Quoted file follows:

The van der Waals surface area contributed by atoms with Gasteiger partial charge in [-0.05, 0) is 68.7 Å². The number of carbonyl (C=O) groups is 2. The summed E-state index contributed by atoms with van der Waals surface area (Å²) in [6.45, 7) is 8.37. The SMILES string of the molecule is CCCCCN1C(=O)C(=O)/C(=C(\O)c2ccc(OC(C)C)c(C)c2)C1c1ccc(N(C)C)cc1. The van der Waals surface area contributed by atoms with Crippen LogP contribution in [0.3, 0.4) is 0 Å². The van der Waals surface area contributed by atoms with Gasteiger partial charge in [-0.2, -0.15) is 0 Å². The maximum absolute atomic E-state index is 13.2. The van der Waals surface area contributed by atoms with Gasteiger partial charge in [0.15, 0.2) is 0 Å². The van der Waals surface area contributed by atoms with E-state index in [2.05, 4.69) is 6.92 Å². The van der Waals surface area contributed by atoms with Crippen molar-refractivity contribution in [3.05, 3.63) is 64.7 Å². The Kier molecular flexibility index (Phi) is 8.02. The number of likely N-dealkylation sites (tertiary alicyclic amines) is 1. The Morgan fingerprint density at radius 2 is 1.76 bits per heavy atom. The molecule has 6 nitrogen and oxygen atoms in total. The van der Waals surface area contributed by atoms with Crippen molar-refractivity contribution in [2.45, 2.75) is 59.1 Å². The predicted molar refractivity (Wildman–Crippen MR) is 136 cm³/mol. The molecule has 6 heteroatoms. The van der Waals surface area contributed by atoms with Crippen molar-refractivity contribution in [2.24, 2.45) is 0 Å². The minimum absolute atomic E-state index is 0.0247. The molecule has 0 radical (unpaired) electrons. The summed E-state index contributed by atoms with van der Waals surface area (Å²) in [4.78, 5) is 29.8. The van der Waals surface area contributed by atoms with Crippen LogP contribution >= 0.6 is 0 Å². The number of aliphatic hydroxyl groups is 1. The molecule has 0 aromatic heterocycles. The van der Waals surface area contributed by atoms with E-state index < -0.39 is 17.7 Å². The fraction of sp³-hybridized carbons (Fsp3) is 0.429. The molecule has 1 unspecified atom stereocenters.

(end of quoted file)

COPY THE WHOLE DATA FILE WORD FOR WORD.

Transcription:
The van der Waals surface area contributed by atoms with Gasteiger partial charge in [-0.05, 0) is 68.7 Å². The number of carbonyl (C=O) groups is 2. The summed E-state index contributed by atoms with van der Waals surface area (Å²) in [6.45, 7) is 8.37. The SMILES string of the molecule is CCCCCN1C(=O)C(=O)/C(=C(\O)c2ccc(OC(C)C)c(C)c2)C1c1ccc(N(C)C)cc1. The van der Waals surface area contributed by atoms with Crippen LogP contribution in [0.3, 0.4) is 0 Å². The van der Waals surface area contributed by atoms with Gasteiger partial charge in [-0.2, -0.15) is 0 Å². The maximum absolute atomic E-state index is 13.2. The van der Waals surface area contributed by atoms with Gasteiger partial charge in [0.15, 0.2) is 0 Å². The van der Waals surface area contributed by atoms with E-state index in [2.05, 4.69) is 6.92 Å². The van der Waals surface area contributed by atoms with Crippen molar-refractivity contribution in [3.05, 3.63) is 64.7 Å². The Kier molecular flexibility index (Phi) is 8.02. The number of likely N-dealkylation sites (tertiary alicyclic amines) is 1. The Morgan fingerprint density at radius 2 is 1.76 bits per heavy atom. The molecule has 6 nitrogen and oxygen atoms in total. The van der Waals surface area contributed by atoms with Crippen molar-refractivity contribution in [2.45, 2.75) is 59.1 Å². The predicted molar refractivity (Wildman–Crippen MR) is 136 cm³/mol. The molecule has 6 heteroatoms. The van der Waals surface area contributed by atoms with Crippen molar-refractivity contribution in [2.24, 2.45) is 0 Å². The minimum absolute atomic E-state index is 0.0247. The molecule has 0 radical (unpaired) electrons. The summed E-state index contributed by atoms with van der Waals surface area (Å²) in [4.78, 5) is 29.8. The van der Waals surface area contributed by atoms with Crippen LogP contribution >= 0.6 is 0 Å². The number of aliphatic hydroxyl groups is 1. The molecule has 0 aromatic heterocycles. The van der Waals surface area contributed by atoms with E-state index < -0.39 is 17.7 Å². The fraction of sp³-hybridized carbons (Fsp3) is 0.429. The molecule has 1 unspecified atom stereocenters.